Man convicted of leaving son in hot car denied new trial
MARIETTA, Ga. (AP) — The judge who presided over the 2016 murder trial of a man convicted of leaving his son inside a hot car has denied his motion for a new trial.
Cobb County Superior Court Judge Mary Staley Clark’s ruling, issued Thursday, was not surprising. Had she granted the motion, she would have had to admit to key errors on her part in the case involving Justin Ross Harris, The Atlanta Journal-Constitution reported.
Harris’ lawyers plan to appeal to the Georgia Supreme Court.
Harris, convicted of purposely leaving his 22-month-old son, Cooper, inside a hot car to die on June 18, 2014, is serving a life sentence plus 32 years at Macon State Prison. He maintains his son’s death was accidental.
Harris’ defense team — Marietta attorneys Maddox Kilgore, Carlos Rodriguez and Bryan Lumpkin — claimed the judge prevented them from challenging the credibility of Cobb County police and expert witnesses.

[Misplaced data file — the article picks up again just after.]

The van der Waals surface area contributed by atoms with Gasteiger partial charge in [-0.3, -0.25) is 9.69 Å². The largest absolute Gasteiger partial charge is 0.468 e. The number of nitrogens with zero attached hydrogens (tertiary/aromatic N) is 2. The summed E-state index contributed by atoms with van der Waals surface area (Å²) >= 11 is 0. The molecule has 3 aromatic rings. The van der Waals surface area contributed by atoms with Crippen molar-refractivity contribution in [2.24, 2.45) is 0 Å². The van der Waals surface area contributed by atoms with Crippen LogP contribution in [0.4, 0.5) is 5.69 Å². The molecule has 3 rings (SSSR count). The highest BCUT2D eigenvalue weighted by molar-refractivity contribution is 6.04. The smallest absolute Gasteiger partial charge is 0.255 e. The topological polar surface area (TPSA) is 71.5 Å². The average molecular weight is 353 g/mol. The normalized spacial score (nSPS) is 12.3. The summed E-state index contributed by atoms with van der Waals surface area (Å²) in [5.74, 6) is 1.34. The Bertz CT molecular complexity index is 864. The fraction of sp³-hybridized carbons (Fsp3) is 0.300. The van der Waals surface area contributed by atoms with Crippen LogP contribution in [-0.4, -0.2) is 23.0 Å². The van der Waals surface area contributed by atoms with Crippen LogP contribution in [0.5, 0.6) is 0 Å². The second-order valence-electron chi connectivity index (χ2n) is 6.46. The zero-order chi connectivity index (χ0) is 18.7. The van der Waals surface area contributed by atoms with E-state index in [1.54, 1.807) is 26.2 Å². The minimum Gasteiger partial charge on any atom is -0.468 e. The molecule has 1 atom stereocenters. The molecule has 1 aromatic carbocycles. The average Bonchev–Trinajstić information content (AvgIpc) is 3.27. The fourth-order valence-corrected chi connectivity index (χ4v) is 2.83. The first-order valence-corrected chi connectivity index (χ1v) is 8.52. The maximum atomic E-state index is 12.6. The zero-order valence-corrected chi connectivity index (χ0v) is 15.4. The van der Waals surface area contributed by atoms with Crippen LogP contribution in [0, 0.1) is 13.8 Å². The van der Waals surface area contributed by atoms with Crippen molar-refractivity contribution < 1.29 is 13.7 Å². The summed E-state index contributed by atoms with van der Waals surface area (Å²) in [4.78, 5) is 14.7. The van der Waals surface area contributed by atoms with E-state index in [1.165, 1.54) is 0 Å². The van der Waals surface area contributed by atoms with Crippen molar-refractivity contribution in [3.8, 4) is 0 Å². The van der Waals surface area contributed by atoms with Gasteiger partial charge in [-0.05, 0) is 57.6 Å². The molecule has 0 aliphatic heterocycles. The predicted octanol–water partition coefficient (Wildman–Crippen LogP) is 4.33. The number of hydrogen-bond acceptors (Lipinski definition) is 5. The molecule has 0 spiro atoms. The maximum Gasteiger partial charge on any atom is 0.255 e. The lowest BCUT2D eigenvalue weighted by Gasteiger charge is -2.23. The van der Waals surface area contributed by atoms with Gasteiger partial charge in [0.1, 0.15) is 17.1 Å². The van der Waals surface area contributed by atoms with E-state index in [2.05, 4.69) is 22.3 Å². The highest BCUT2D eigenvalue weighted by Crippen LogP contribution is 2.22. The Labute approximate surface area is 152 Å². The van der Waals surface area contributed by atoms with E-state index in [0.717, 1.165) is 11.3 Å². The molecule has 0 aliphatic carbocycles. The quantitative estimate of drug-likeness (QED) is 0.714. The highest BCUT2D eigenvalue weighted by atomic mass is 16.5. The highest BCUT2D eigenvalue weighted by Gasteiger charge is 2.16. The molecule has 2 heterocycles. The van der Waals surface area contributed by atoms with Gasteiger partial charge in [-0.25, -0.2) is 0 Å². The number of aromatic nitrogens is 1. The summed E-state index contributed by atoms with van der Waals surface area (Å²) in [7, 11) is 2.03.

“There was no question at all, ever, in our minds, that we would not be allowed to question a law enforcement officer who had given false testimony under oath in this very case,” Kilgore told The Atlanta Journal-Constitution in December.
The defense said those errors were used only to impugn Harris’ character and were irrelevant to the question of whether Cooper’s death was intentional.
The state, in its response to Harris’ motion for a new trial, argued the evidence supported their theory that the defendant killed his young son “to live a life without children, to be able to divorce his wife and then to have numerous sexual relationships.”
Cobb police Detective Phil Stoddard testified that Harris was involved in a group that promoted a “child-free” lifestyle, a claim Kilgore said was “an outright lie.”
According to the defense, the child-free group had come up in a Google chat with a co-worker, prosecution witness Alex Hall, who sent Harris the link to the Reddit subgroup. Harris’ response? “Grossness!”
Marietta attorney Ashleigh Merchant said she believes the defense has a strong case for appeal.
“I think everyone can agree it was highly prejudicial,” Merchant said of evidence allowed detailing Harris’ sexual escapades. “How relevant was it? I personally think it’s a leap to say because he wants to live this lifestyle, that must mean he wants his child dead. I just don’t see that.”